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Beijing condemns Taiwan sea murder
( 2003-08-28 07:01) (China Daily)

Beijing Wednesday strongly condemned the "barbarous'' killing of six mainland women smuggled to Taiwan and it urged the island's authorities to step up their efforts to crack down on cross-Straits human trafficking.

Two Chinese mainland stowaways weep after being arrested by the Taiwan Coast Guard at Taichung harbour August 26, 2003. At least six illegal mainland immigrants drowned at sea off Taiwan after human smugglers threw them and 15 others overboard to lighten their load so they could speed away from authorities. [HK Edition]
The Beijing authorities also accused Taiwan leader Chen Shui-bian of making "absurd remarks'' to distort the facts and defend the crime.

An official with the semi-official Association for Relations Across the Taiwan Straits, who refused to give his name, said the mainland is deeply concerned over the drowning of the women, who were thrown into the sea by local human traffickers early on Tuesday.

Such a "brutal and inhumane'' criminal act should be strongly condemned, he said.

At the approach of a patrol boat, 26 mainland women were dumped overboard by people smugglers, known as "snakehead'' gangs, near Tunghsiao on the island's west coast.

Seventeen of them were later rescued and three are still missing, according to Xinhua New Agency.

Two of the survivors were seriously hurt and taken to hospital.

Taiwan police said they arrested four of the alleged people smugglers -- all Taiwanese -- on the Penghu Islands late on Tuesday.

Huang Yun-huang, a Taiwan coastguard official, said one of the men had been detained briefly two weeks earlier for smuggling mainland women to Taiwan.

The women were believed to be seeking work in Taiwan. They reportedly said they had paid NT$200,000 (US$5,700) each for the boat ride to try to sneak in from East China's Fujian Province on the other side of the Straits.

The survivors said they left Fuzhou, capital city of Fujian, on Sunday by fishing boat. They said they went without food or water for three days and three nights because the smugglers did not give them any.

Xu Zhengzheng, one of the survivors, said: "One woman shouted 'Help, help, I can't swim.' But, after she went into the water, there was only silence.

Describing her ordeal on Taiwanese television, another survivor said: "They pulled my hair and dragged and kicked me out of the boat.''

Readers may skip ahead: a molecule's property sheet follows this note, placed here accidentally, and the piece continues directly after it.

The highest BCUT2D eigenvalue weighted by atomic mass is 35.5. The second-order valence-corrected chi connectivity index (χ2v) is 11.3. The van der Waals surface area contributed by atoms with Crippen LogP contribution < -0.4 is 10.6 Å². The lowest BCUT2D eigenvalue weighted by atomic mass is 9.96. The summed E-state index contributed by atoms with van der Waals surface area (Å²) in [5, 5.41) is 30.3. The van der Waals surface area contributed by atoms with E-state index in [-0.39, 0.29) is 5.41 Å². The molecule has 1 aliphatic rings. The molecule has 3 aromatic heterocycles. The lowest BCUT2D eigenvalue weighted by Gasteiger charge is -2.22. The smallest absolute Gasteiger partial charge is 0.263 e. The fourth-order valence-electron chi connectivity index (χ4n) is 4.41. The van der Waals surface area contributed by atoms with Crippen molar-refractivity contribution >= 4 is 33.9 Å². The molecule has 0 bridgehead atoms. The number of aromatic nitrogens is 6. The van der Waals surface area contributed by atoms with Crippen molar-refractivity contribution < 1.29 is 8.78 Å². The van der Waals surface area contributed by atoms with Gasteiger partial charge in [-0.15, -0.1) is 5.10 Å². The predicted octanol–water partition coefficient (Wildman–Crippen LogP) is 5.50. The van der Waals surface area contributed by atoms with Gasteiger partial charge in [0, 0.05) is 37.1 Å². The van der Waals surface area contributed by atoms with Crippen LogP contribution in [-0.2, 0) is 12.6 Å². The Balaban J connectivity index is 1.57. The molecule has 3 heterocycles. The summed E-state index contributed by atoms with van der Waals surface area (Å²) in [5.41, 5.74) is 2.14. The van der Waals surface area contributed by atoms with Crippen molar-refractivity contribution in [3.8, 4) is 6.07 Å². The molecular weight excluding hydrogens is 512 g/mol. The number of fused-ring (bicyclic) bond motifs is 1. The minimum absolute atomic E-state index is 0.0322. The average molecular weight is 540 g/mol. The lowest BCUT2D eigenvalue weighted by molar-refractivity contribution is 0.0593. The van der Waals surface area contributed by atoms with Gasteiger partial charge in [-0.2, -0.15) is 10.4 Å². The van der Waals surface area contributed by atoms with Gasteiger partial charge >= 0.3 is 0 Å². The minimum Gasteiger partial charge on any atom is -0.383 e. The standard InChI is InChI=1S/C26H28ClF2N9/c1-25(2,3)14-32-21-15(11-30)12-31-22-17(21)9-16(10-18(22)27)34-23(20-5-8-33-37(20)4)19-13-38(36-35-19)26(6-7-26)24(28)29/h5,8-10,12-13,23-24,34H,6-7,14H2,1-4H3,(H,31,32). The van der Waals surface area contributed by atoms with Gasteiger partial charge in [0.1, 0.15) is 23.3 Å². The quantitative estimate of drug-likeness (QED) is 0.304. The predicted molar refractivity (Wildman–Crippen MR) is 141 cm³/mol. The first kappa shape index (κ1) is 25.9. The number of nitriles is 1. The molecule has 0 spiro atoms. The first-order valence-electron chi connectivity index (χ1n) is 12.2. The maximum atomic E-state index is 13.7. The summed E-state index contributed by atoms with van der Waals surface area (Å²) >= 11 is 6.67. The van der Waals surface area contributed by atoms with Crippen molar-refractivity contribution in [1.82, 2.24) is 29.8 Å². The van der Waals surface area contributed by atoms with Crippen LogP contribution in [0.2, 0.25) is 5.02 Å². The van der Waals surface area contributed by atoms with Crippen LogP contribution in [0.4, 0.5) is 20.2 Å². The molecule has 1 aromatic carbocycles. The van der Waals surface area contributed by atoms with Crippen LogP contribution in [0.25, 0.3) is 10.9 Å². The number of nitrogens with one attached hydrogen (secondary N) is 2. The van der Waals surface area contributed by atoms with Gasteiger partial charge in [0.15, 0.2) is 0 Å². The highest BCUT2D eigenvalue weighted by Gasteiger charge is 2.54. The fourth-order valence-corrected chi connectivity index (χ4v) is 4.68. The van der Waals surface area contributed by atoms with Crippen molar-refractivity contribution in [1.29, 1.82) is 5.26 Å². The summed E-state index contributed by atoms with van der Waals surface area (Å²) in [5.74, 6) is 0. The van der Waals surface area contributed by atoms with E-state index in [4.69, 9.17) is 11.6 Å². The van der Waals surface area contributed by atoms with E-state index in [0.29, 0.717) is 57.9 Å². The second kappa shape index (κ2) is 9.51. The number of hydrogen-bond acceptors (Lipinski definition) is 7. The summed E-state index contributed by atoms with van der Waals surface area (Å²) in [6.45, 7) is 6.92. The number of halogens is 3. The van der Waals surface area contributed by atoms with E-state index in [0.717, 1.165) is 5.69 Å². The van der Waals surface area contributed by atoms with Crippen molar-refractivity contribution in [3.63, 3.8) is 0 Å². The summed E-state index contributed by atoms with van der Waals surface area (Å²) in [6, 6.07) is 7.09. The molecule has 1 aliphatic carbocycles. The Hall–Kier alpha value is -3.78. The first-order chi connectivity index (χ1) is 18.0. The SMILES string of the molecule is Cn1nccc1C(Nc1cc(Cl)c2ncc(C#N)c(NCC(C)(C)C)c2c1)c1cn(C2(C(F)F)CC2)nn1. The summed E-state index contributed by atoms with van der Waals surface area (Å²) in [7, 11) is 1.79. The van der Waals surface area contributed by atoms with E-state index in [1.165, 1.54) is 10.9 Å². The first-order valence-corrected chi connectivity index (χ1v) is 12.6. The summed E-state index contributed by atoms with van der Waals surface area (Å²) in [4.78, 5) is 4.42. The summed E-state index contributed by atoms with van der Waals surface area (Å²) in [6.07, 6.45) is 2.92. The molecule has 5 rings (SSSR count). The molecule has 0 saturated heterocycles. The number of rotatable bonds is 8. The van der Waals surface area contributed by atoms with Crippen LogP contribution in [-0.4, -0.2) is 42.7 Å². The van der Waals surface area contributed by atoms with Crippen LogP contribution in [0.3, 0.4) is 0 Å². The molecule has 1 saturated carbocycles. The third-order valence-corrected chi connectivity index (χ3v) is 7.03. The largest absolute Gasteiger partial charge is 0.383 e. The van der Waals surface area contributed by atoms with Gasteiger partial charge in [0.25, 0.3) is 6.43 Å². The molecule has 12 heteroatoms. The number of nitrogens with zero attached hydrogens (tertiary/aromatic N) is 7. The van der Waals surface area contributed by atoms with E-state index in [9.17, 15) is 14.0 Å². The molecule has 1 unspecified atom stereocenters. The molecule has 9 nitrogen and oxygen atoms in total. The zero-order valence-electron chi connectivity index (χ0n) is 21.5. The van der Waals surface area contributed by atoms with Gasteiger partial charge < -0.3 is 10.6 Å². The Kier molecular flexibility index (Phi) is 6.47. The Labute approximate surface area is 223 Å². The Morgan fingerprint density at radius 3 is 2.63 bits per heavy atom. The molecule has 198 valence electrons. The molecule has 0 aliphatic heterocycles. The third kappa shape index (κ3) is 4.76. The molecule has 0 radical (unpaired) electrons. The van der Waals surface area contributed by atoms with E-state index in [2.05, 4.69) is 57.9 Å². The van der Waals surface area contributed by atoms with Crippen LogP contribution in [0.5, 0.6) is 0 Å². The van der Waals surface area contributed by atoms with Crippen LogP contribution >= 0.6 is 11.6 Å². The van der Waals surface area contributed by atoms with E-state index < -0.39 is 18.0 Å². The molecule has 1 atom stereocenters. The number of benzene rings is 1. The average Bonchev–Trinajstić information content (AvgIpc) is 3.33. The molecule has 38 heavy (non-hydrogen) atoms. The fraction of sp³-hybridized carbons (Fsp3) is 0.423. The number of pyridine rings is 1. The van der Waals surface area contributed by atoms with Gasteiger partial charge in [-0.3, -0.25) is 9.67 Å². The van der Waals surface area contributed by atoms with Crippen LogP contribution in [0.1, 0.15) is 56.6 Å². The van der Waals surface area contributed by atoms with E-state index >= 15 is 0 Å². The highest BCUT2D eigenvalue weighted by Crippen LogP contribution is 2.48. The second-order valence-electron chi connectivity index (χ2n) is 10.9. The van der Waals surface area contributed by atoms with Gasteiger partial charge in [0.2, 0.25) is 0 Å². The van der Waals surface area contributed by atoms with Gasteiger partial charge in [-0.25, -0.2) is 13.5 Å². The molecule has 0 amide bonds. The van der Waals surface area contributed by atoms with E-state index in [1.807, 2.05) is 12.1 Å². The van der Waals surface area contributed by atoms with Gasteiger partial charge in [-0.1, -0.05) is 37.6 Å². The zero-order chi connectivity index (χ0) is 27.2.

The association official stressed that the Taiwan authorities are duty-bound to arrest the suspects and punish those found guilty and to curb cross-Straits human trafficking to safeguard the rights and interests of people on both sides of the Straits.

He said he hoped there would be greater co-operation between the mainland and Taiwan to strike hard against cross-Straits human trafficking in a bid to avoid the recurrence of such incidents.

The official urged the relevant departments on the island to continue their search for the missing people and to offer the survivors appropriate accommodation and medical treatment.

The mainland also expects the Taiwanese authorities to provide it with any information discovered by investigators to facilitate a joint crackdown against cross-Straits crimes, the official said.

The official also hit out at Taiwan leader Chen Shui-bian's "inhumane'' attitude.

Chen reportedly said the mainland women risked their lives to flee from the mainland solely because they were dissatisfied with their homeland and the mainland authorities.

"We feel very indignant about Chen's inhumane act in making these wanton remarks instead of condemning the human traffickers' cruel action,'' the official said.

Also yesterday, the Fujian provincial Taiwan Affairs Office and the Fujian Public Security and Border Defence Bureau urged the Taiwan authorities to take effective and prompt action in eliminating human trafficking to the island.

Fujian Province has been working to curb human trafficking to Taiwan over the past few years.

Wang Bin, deputy director of the provincial security bureau, said: "The province redoubled its efforts to crack down on human smuggling by punishing snakeheads and smugglers according to legislation and regulations and by educating local residents to stop them from being misled or cheated by Taiwan-based human trafficking gangs.''

Wei Zhongci, director of Fujian's Taiwan Affairs Office, said: "The province (Fujian) hopes that the relevant departments in Taiwan can report the identities of the six dead as soon as possible. The province will provide every possible support to the victims' families to deal with funeral arrangements in Taiwan if any of the dead is found to be a Fujian resident.''

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